According to Part 1 of Article 37 of the Law No. 323-FZ, “On the Basics of Public Health Protection in the Russian Federation,” medical care is organized and provided “with due account for the standards of medical care.” Part 14 of Article 37 No. 323-FZ provides that “the standard of medical care <…> includes the average indicators of the frequency of provision and frequency of administration <…> of medicines registered in the Russian Federation <…> in accordance with the instructions for the use of the medicinal product.”

Clinical recommendations may include off-label drugs. Thus, the Requirements for the structure of clinical recommendations approved by the order of the Ministry of Health of the Russian Federation No. 103n of February 28, 2019 state:  “… a ” # ” sign before the name of the medicinal product shall be put, and information shall be provided <…> with references to clinical studies <…> or references to relevant literature if the thesis recommendation applies to medicine <…> used  in the way that is different from the indications, contraindications, the methods of application and doses specified in the instructions for use of the medicinal products“.

However, at present, CRs cannot be used as the basis for prescribing medical products, as the doctor must be guided by the standard.

According to Part 15 of Article 37 of Law No. 323-FZ, “prescription and administration of medicines <…> that are not included in the applicable standard of medical care or are not provided for by the correspondent clinical recommendation are allowed due to medical indications (or due to individual intolerance or urgent life-saving indications), subject to the decision of the medical panel“. This is also confirmed by the Order of Prescriptions of the Medicinal Products approved by the Order of the Ministry of Health of the Russian Federation No. 4n of January 14, 2019.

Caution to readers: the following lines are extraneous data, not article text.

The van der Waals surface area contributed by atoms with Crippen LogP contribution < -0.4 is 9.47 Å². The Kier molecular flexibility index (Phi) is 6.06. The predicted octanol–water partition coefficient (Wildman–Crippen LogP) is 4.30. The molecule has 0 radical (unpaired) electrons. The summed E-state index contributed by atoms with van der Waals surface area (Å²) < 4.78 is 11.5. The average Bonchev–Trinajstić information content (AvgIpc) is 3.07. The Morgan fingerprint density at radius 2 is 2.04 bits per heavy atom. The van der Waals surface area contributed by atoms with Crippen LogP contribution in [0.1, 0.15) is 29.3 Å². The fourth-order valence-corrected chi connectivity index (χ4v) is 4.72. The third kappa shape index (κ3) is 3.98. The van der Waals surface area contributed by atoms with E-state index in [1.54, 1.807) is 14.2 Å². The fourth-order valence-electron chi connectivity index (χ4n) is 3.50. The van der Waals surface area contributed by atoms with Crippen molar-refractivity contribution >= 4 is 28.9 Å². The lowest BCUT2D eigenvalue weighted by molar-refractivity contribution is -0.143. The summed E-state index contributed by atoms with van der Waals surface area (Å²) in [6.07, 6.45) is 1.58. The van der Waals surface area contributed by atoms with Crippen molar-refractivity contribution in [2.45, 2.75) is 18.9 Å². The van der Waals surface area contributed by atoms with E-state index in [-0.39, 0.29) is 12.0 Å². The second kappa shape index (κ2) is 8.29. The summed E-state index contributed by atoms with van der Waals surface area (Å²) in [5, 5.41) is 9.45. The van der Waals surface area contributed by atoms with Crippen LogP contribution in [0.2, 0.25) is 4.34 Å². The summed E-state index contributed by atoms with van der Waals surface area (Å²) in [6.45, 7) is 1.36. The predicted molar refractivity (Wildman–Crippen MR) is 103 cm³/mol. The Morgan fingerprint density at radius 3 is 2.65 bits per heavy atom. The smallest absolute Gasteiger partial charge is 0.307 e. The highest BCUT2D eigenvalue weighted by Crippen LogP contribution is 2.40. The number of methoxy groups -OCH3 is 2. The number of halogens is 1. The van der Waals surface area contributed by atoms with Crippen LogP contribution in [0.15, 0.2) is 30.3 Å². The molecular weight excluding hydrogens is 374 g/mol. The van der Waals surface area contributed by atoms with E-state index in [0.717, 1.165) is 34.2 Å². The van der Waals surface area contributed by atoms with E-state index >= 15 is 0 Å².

Thus, to prescribing an off-label drug, a doctor must receive an approval of the medical panel.

Major challenges

If the law already provides a mechanism that allows for off-label prescriptions, why is additional legislative regulation needed? There are several reasons for this.

  1. Unclear regulation

The attitude to off-label prescriptions in the professional community varies. For example, there is an opinion that even a medical commission is not authorized to make a decision on the appointment of a medical panel should not approve off-label use. This opinion is based on the fact that the rules cited above do not explicitly provide for the possibility of prescribing an off-label medicinal product.

At the same time, courts recognize it as illegal when patients are deprived of the opportunity to receive drugs that are not included in the standard of medical care, or off-label, which were prescribed by the medical panel. This practice has been established both at the level of courts of general jurisdiction [3] and at the level of the Supreme Court of the Russian Federation [4]. But the discussions continue.

  1. Problems related to medical panels

Obtaining a prescription through a medical panel takes time and not always an effective solution for the patient.

Roszdravnadzor report for 2020 notes that inspections revealed more than 80 cases when medical panels failed to consider the issue of medicines prescription in the presence of medical indications.

This means that the only way for a young patient, i. e., the medical panel, only results in a loss of precious time.

What problems is the bill intended to solve?

The bill provides for:

  1. the possibility of prescribing off-label drugs specified in the clinical guidelines. Now doctors do not have an opportunity to prescribe an off-label medicinal product, even if it is explicitely stated in the clinical recommendations;